Later, we headed back on the bus onto the strip to see all the casinos we had seen or heard about in books and movies, so much fun. We saw the embarrassed people going on the Gondolas in the Venetians while the gondolier sings at them in a shopping mall inside the casino… very loudly.
While being surrounded by a perfect blue sky with fluffy clouds painted on the ceilings. Then we went onto Caesars Palace to have a look, past Treasure Island and a huge boat which has wailing Sirens on the hour, in the evening, as you do! Headed back to the hotel I went and lay by the pool while Tim hit the black jack table, to win big! Although he didn’t win big, he didn’t lose big either, $7 in all, which won’t bankrupt us, well not just yet.

A quick change and back on the bus heading to see Mr Jones, so excited, especially as we had talked about seeing Barry Manilow, which although neither of us are fans, he does put on quite a show apparently, so we go to the MGM Grand, just missing the lions (they had been put away for the night), which was a shame. We went to grab a bite to eat, Tim was very adamant that Tom wouldn’t be on at 7.30pm, there was bound to be a warm up act, but I was nervous so popped over to the venue where people we already going in I asked the man on the door, if there was a warm up act, he replied no Maam, Mr Jones comes on at 7.30pm…….rushing back to where I had left Tim our food had arrived, I managed to get the waiter to bring our bill and put half of my sandwich in a box “to go” we headed over to the show, leaving my sandwich with the doorman (nice chap!) and ventured into to see the legend that is TOM JONES.

When we got into the show it was such a small area, Tom was in touching distance… nearly. We had a lovely Dutch couple next to us who we’re celebrating their 20th wedding anniversary, they had had their courtship to Tom Jones music, ah bless. Tom came on and I got goose pimples, what a performer, what a voice…….well worth blowing the budget for the tickets, I tried to take a photo on the sly but unfortunately it didn’t really work, but we have the memories. After the show I picked up my sandwich, and we headed back down the strip, “ladies, ladies ladies?!” “No thank you!” we wandered to the Bellagio just in time for the musical fountains very cool indeed (this time Elvis - Viva Las Vegas).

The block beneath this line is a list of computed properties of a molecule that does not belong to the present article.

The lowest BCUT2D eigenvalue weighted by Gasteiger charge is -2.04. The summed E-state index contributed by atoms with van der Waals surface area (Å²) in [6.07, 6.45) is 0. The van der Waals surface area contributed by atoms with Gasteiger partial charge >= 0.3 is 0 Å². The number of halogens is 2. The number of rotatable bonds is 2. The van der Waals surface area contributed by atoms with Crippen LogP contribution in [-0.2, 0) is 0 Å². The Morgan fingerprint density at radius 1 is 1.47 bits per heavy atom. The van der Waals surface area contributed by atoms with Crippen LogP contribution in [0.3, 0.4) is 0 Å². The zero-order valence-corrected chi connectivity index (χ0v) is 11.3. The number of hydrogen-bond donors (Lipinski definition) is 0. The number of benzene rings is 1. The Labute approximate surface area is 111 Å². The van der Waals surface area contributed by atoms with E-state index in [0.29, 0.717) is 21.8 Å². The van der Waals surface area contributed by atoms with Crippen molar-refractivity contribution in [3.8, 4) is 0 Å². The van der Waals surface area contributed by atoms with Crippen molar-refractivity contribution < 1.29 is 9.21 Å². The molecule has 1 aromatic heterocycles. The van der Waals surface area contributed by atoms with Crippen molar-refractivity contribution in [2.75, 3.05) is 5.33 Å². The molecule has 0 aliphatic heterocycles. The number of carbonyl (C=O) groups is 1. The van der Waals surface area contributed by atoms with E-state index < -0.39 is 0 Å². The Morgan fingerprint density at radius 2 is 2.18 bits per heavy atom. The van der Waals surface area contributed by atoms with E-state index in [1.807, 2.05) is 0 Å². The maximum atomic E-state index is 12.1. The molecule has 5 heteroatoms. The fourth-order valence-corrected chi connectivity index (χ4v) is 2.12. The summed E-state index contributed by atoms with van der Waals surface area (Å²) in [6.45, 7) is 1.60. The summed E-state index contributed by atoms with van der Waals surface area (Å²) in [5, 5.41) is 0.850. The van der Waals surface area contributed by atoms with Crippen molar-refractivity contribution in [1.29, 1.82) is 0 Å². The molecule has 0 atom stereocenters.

Heading back for the bus, we took a short-cut through the fashion “mall “ which is huge – someone kindly gent held the door open for us. It was quite late and the mall was strangely deserted. It wasn’t until we we’re in the heart of it that we realized the man who had held the door open was actually leaving for the night and we we’re now trapped inside! Honestly, the security guards would have had such a laugh as we tried all the doors, thankfully after some manic rushing around we found an emergency exit; it opened, we legged it! And just in time for the bus.

Vegas? Check! A bizzarely wonderful place which we thought we would hate but ended up loving it!

On our last morning we raided the breakfast bar, filling our bag full of pastries and fruit to fuel us as we headed to yet another natural wonder of the world, Bryce Canyon.

Suits you Sur!

Leaving Yosemite we we’re excited to be heading to the coast (err, yes, back to the coast)! In true Travelling Marsh’s fashion we headed to Santa Cruz on a whim hoping to find a cheap campsite. Actually, any camp site would have been nice but after searching for somewhere to stay for a couple of hours and having no luck (all being full), we headed into the town-centre to a hostel; very nice but also full, but they did give us the number of a lovely B&B. Getting desperate and definitely tired we took a look. This one was going to blow the budget big time: a proper four- poster bed and the promise of a good breakfast! Our most expensive stop-over of the trip so far.